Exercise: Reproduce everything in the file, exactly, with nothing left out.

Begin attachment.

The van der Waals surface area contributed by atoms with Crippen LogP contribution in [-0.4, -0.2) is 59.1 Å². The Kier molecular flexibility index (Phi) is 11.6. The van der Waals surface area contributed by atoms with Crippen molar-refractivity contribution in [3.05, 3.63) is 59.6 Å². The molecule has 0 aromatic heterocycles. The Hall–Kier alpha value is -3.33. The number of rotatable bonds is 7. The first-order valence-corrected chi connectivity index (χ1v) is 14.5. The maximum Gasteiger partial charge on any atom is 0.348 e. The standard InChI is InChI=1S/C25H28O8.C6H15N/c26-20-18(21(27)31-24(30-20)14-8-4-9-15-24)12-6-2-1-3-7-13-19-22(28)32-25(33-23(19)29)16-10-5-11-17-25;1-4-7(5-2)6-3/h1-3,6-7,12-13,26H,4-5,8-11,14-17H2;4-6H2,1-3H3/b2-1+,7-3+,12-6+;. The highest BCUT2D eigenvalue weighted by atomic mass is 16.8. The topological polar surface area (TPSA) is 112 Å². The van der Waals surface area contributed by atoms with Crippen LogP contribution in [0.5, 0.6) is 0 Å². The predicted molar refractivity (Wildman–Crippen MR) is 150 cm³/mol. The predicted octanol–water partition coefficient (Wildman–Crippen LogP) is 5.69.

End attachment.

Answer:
The van der Waals surface area contributed by atoms with Crippen LogP contribution in [-0.4, -0.2) is 59.1 Å². The Kier molecular flexibility index (Phi) is 11.6. The van der Waals surface area contributed by atoms with Crippen molar-refractivity contribution in [3.05, 3.63) is 59.6 Å². The molecule has 0 aromatic heterocycles. The Hall–Kier alpha value is -3.33. The number of rotatable bonds is 7. The first-order valence-corrected chi connectivity index (χ1v) is 14.5. The maximum Gasteiger partial charge on any atom is 0.348 e. The standard InChI is InChI=1S/C25H28O8.C6H15N/c26-20-18(21(27)31-24(30-20)14-8-4-9-15-24)12-6-2-1-3-7-13-19-22(28)32-25(33-23(19)29)16-10-5-11-17-25;1-4-7(5-2)6-3/h1-3,6-7,12-13,26H,4-5,8-11,14-17H2;4-6H2,1-3H3/b2-1+,7-3+,12-6+;. The highest BCUT2D eigenvalue weighted by atomic mass is 16.8. The topological polar surface area (TPSA) is 112 Å². The van der Waals surface area contributed by atoms with Crippen LogP contribution in [0.5, 0.6) is 0 Å². The predicted molar refractivity (Wildman–Crippen MR) is 150 cm³/mol. The predicted octanol–water partition coefficient (Wildman–Crippen LogP) is 5.69.